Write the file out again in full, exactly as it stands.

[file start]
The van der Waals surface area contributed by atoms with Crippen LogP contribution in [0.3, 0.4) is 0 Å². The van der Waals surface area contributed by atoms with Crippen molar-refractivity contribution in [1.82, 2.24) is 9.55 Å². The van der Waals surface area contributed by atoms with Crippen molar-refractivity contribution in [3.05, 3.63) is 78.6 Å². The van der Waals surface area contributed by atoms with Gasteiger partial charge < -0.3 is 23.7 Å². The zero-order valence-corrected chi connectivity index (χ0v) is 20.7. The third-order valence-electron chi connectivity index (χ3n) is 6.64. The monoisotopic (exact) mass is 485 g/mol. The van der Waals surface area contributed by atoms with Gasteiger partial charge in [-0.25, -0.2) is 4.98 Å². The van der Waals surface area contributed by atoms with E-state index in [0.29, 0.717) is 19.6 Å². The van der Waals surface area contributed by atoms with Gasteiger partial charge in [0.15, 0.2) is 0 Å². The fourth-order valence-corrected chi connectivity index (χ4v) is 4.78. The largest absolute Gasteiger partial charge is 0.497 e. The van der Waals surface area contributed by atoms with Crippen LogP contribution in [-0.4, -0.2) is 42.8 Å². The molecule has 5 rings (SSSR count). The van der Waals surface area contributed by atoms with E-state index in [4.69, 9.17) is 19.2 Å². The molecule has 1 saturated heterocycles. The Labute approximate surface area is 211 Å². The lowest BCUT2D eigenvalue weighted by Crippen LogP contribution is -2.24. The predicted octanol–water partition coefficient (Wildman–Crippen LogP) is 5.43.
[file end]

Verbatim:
The van der Waals surface area contributed by atoms with Crippen LogP contribution in [0.3, 0.4) is 0 Å². The van der Waals surface area contributed by atoms with Crippen molar-refractivity contribution in [1.82, 2.24) is 9.55 Å². The van der Waals surface area contributed by atoms with Crippen molar-refractivity contribution in [3.05, 3.63) is 78.6 Å². The van der Waals surface area contributed by atoms with Gasteiger partial charge < -0.3 is 23.7 Å². The zero-order valence-corrected chi connectivity index (χ0v) is 20.7. The third-order valence-electron chi connectivity index (χ3n) is 6.64. The monoisotopic (exact) mass is 485 g/mol. The van der Waals surface area contributed by atoms with Gasteiger partial charge in [-0.25, -0.2) is 4.98 Å². The van der Waals surface area contributed by atoms with E-state index in [0.29, 0.717) is 19.6 Å². The van der Waals surface area contributed by atoms with Gasteiger partial charge in [0.15, 0.2) is 0 Å². The fourth-order valence-corrected chi connectivity index (χ4v) is 4.78. The largest absolute Gasteiger partial charge is 0.497 e. The van der Waals surface area contributed by atoms with Crippen LogP contribution in [-0.4, -0.2) is 42.8 Å². The molecule has 5 rings (SSSR count). The van der Waals surface area contributed by atoms with E-state index in [4.69, 9.17) is 19.2 Å². The molecule has 1 saturated heterocycles. The Labute approximate surface area is 211 Å². The lowest BCUT2D eigenvalue weighted by Crippen LogP contribution is -2.24. The predicted octanol–water partition coefficient (Wildman–Crippen LogP) is 5.43.